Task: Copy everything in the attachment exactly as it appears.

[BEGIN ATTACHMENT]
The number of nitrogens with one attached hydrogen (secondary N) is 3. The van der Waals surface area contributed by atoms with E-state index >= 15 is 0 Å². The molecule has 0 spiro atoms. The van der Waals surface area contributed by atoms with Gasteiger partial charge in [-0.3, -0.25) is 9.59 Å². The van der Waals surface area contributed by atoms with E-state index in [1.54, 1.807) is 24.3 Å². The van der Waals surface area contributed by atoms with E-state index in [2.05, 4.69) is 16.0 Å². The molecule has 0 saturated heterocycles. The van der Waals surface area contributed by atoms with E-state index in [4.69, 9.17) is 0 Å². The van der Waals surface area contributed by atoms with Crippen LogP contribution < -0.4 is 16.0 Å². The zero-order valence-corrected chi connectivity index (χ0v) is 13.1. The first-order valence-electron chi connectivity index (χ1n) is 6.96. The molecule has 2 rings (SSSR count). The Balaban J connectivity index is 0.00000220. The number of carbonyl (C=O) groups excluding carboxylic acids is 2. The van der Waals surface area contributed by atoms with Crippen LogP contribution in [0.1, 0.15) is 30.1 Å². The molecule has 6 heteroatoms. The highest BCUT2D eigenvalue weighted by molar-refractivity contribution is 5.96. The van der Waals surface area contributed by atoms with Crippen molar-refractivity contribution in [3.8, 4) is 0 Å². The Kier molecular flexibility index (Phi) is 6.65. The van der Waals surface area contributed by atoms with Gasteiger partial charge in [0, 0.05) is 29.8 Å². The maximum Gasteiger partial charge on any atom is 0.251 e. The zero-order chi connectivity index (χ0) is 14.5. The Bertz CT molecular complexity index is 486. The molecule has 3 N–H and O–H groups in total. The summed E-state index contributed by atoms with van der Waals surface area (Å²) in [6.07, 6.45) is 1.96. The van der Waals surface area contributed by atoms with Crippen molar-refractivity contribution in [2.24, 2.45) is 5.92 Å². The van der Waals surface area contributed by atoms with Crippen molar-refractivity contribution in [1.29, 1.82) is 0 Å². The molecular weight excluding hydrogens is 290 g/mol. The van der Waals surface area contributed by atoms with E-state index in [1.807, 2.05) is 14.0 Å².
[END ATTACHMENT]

The number of nitrogens with one attached hydrogen (secondary N) is 3. The van der Waals surface area contributed by atoms with E-state index >= 15 is 0 Å². The molecule has 0 spiro atoms. The van der Waals surface area contributed by atoms with Gasteiger partial charge in [-0.3, -0.25) is 9.59 Å². The van der Waals surface area contributed by atoms with E-state index in [1.54, 1.807) is 24.3 Å². The van der Waals surface area contributed by atoms with E-state index in [2.05, 4.69) is 16.0 Å². The molecule has 0 saturated heterocycles. The van der Waals surface area contributed by atoms with E-state index in [4.69, 9.17) is 0 Å². The van der Waals surface area contributed by atoms with Crippen LogP contribution < -0.4 is 16.0 Å². The zero-order valence-corrected chi connectivity index (χ0v) is 13.1. The first-order valence-electron chi connectivity index (χ1n) is 6.96. The molecule has 2 rings (SSSR count). The Balaban J connectivity index is 0.00000220. The number of carbonyl (C=O) groups excluding carboxylic acids is 2. The van der Waals surface area contributed by atoms with Crippen LogP contribution in [0.1, 0.15) is 30.1 Å². The molecule has 6 heteroatoms. The highest BCUT2D eigenvalue weighted by molar-refractivity contribution is 5.96. The van der Waals surface area contributed by atoms with Crippen molar-refractivity contribution in [3.8, 4) is 0 Å². The Kier molecular flexibility index (Phi) is 6.65. The van der Waals surface area contributed by atoms with Gasteiger partial charge in [0, 0.05) is 29.8 Å². The maximum Gasteiger partial charge on any atom is 0.251 e. The zero-order chi connectivity index (χ0) is 14.5. The Bertz CT molecular complexity index is 486. The molecule has 3 N–H and O–H groups in total. The summed E-state index contributed by atoms with van der Waals surface area (Å²) in [6.07, 6.45) is 1.96. The van der Waals surface area contributed by atoms with Crippen molar-refractivity contribution in [2.24, 2.45) is 5.92 Å². The van der Waals surface area contributed by atoms with Crippen molar-refractivity contribution in [1.29, 1.82) is 0 Å². The molecular weight excluding hydrogens is 290 g/mol. The van der Waals surface area contributed by atoms with E-state index in [1.807, 2.05) is 14.0 Å².